Banks hunt for IT contractors

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Banks' demand for full-time IT staff may be slowing as bonus time approaches, but recruiters say their appetite for contractors is ramping up.

"The fourth quarter is always busiest for contractors," says Andrew Howard, head of the IT contract division at recruiter Astbury Marsden. "From September and October banks get into bonus pool protection mode. Most avoid taking on additional permanent staff until bonuses have been paid out."

"Demand for contractors often rises at this time of year," says Richard Lett, manager of the banking temporary team at recruiter Jonathan Wren. "There are usually headcount and cost issues around hiring permanent staff."

Adding systems developers or project managers in the fourth quarter is an expensive business. Recruitment firms typically demand a fee of around 20% for finding permanent staff, and any technologist worth their salt will also ask to be compensated for losing their end-of-year bonus when they move. "The cost can easily run into six figures," says Howard.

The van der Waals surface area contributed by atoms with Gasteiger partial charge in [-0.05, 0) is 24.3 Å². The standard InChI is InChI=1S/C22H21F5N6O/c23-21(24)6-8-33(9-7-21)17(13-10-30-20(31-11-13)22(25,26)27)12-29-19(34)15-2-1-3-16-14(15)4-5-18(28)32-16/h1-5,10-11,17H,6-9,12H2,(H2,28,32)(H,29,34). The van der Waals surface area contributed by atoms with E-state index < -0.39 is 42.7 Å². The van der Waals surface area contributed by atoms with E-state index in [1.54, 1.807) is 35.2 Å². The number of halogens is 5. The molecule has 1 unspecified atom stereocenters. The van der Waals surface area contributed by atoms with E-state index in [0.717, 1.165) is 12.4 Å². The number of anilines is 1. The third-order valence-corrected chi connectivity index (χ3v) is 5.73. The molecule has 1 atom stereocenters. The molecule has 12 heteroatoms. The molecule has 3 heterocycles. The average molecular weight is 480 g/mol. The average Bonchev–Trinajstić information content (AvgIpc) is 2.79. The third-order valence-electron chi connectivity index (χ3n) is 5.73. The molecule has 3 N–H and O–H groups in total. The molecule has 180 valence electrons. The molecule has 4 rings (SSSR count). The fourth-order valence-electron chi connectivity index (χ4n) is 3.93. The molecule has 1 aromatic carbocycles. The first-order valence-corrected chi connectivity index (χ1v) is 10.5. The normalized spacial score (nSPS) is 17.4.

At 500 to 700 a day, contractors can seem cheap by comparison, despite costing some 20% more than their permanent colleagues. Recruiters say the potential savings are driving recovery in the sector: "The contract market is better now than it has been over the last couple of years, but has yet to return to the levels of three, four and five years ago," says one.

Senior technology specialists at investment banks say fees paid to IT contractors have little or no impact on bonuses for full-time technology staff. "Contractors don't deplete the bonus pool," says the head of trading technology at one bank. "The budget process for setting bonuses is completely disconnected," he adds. "At this time of year we're more likely to hire a contractor than hire someone and pay a full year's bonus for a few months work."

IT contractors working at investment banks rarely receive bonuses, although recruiters say banks will occasionally pay a lump sum to encourage them to complete work on critical projects. Some, such as Royal Bank of Scotland, are rumoured to withhold part of contractors' daily rate until projects come to an end, something the bank was unable to confirm or deny.

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